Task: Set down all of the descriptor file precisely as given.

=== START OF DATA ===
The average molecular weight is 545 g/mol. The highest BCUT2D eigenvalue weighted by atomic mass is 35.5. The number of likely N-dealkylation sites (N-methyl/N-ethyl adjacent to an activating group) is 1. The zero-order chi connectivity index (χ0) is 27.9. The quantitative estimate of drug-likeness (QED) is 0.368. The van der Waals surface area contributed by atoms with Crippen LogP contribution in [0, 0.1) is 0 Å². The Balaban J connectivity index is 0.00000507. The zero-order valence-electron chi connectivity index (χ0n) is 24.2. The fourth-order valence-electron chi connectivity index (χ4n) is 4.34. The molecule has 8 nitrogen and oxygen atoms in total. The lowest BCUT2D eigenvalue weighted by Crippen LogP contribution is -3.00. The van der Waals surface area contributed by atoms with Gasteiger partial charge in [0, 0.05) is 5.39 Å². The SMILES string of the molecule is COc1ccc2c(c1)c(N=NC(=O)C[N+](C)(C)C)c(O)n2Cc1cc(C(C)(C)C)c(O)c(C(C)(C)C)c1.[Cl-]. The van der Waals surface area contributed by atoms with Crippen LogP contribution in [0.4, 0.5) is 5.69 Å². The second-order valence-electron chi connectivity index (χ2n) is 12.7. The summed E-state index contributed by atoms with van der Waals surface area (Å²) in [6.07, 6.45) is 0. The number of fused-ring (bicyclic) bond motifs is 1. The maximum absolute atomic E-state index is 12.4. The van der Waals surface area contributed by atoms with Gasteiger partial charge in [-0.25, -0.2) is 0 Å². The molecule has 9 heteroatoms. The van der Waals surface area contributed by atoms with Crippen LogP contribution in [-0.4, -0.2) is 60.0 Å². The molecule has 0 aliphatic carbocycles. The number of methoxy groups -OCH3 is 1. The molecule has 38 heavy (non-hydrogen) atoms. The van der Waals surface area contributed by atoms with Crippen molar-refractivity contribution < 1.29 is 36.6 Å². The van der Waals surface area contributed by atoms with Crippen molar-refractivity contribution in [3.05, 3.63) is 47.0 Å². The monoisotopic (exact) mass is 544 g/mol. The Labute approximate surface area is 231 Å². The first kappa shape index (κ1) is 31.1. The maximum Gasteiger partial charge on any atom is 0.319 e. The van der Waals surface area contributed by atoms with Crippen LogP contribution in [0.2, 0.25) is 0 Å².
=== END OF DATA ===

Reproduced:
The average molecular weight is 545 g/mol. The highest BCUT2D eigenvalue weighted by atomic mass is 35.5. The number of likely N-dealkylation sites (N-methyl/N-ethyl adjacent to an activating group) is 1. The zero-order chi connectivity index (χ0) is 27.9. The quantitative estimate of drug-likeness (QED) is 0.368. The van der Waals surface area contributed by atoms with Crippen LogP contribution in [0, 0.1) is 0 Å². The Balaban J connectivity index is 0.00000507. The zero-order valence-electron chi connectivity index (χ0n) is 24.2. The fourth-order valence-electron chi connectivity index (χ4n) is 4.34. The molecule has 8 nitrogen and oxygen atoms in total. The lowest BCUT2D eigenvalue weighted by Crippen LogP contribution is -3.00. The van der Waals surface area contributed by atoms with Gasteiger partial charge in [0, 0.05) is 5.39 Å². The SMILES string of the molecule is COc1ccc2c(c1)c(N=NC(=O)C[N+](C)(C)C)c(O)n2Cc1cc(C(C)(C)C)c(O)c(C(C)(C)C)c1.[Cl-]. The van der Waals surface area contributed by atoms with Crippen LogP contribution in [0.4, 0.5) is 5.69 Å². The second-order valence-electron chi connectivity index (χ2n) is 12.7. The summed E-state index contributed by atoms with van der Waals surface area (Å²) in [6.07, 6.45) is 0. The number of fused-ring (bicyclic) bond motifs is 1. The maximum absolute atomic E-state index is 12.4. The van der Waals surface area contributed by atoms with Gasteiger partial charge in [-0.25, -0.2) is 0 Å². The molecule has 9 heteroatoms. The van der Waals surface area contributed by atoms with Crippen LogP contribution in [-0.4, -0.2) is 60.0 Å². The molecule has 0 aliphatic carbocycles. The number of methoxy groups -OCH3 is 1. The molecule has 38 heavy (non-hydrogen) atoms. The van der Waals surface area contributed by atoms with Crippen molar-refractivity contribution < 1.29 is 36.6 Å². The van der Waals surface area contributed by atoms with Crippen molar-refractivity contribution in [3.05, 3.63) is 47.0 Å². The monoisotopic (exact) mass is 544 g/mol. The Labute approximate surface area is 231 Å². The first kappa shape index (κ1) is 31.1. The maximum Gasteiger partial charge on any atom is 0.319 e. The van der Waals surface area contributed by atoms with Crippen LogP contribution in [0.2, 0.25) is 0 Å².